TikTok has blocked its Russian users from posting new videos in response to the government’s crackdown on what people and media outlets can say about the war in Ukraine.
The social media app that is particularly popular with young people also stopped showing Russians videos shared from elsewhere in the world, said spokesperson Hilary McQuaide.
The action is likely to further isolate the country and its people after a growing number of multinational businesses have cut off Russia from vital financial services and technology products in response to Western economic sanctions and global outrage over the invasion of Ukraine.
Russian President Vladimir Putin on Friday intensified a crackdown on media outlets and individuals who fail to adhere to the Kremlin line on the war, blocking Facebook and Twitter and signing into law a bill that criminalises the intentional spreading of what Moscow deems to be “fake” reports.
“In light of Russia’s new ‘fake news’ law, we have no choice but to suspend livestreaming and new content to our video service while we review the safety implications of this law,” TikTok said in a statement on Twitter.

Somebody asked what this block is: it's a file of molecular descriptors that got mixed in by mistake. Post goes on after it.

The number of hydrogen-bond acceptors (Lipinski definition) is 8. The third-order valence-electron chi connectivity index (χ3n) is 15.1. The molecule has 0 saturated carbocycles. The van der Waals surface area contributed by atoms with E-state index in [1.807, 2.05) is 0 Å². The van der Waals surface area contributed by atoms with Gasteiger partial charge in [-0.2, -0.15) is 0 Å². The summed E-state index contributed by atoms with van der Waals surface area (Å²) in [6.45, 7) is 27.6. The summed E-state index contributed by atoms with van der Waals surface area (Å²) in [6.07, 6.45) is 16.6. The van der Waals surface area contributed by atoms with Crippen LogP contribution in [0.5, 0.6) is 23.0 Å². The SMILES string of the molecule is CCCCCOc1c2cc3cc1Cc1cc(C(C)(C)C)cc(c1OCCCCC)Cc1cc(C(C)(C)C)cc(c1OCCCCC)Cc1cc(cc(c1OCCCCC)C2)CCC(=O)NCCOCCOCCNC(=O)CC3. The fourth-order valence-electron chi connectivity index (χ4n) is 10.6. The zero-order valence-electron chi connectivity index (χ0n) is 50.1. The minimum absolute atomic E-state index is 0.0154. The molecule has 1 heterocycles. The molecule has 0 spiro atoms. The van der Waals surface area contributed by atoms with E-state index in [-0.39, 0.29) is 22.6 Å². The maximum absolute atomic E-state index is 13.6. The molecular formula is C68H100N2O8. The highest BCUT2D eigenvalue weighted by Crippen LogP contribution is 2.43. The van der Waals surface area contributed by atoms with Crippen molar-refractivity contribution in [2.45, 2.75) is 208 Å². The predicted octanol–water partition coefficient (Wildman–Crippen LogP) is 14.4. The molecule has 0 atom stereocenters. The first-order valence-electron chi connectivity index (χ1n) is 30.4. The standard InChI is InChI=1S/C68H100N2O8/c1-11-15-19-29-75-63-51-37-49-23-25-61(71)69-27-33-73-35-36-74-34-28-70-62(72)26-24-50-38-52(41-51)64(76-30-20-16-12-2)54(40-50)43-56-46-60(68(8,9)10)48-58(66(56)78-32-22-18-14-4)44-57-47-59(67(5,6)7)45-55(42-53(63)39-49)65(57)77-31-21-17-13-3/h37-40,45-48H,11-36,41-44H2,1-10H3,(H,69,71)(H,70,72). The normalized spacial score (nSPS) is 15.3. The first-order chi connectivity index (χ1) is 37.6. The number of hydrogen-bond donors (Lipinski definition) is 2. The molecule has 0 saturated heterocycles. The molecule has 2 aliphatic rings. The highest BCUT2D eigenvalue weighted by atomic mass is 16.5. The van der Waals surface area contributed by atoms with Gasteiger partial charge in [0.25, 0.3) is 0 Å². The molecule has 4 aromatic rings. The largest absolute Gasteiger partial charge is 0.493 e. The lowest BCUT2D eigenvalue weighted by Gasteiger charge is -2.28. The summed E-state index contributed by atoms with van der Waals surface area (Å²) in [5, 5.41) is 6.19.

“Our in-app messaging service will not be affected.”
Ms McQuaide said the TikTok app in Russia now appears in “view-only” mode and will not let people post or see new videos or livestreams.
They can still see older videos, but not if they came from outside the country, she said.
“The safety of employees is our top priority,” she said, adding that the company — part of China-based tech company ByteDance — did not want to put either its Russian employees or users at risk of severe criminal penalties.
The new legislation, quickly rubber-stamped by both houses of the Kremlin-controlled parliament and signed by Mr Putin, imposes prison sentences of up to 15 years for those spreading information that goes against the Russian government’s narrative on the war.
Multiple news outlets have also said they would pause their work inside Russia to evaluate the situation. Russian authorities have repeatedly and falsely decried reports of Russian military setbacks or civilian deaths in Ukraine as “fake” news.
State media outlets refer to Russia’s invasion of Ukraine as a “special military operation” rather than a war or an invasion.
The law envisages sentences of up to three years or fines for spreading what authorities deem to be false news about the military, but the maximum punishment rises to 15 years for cases deemed to have led to “severe consequences”.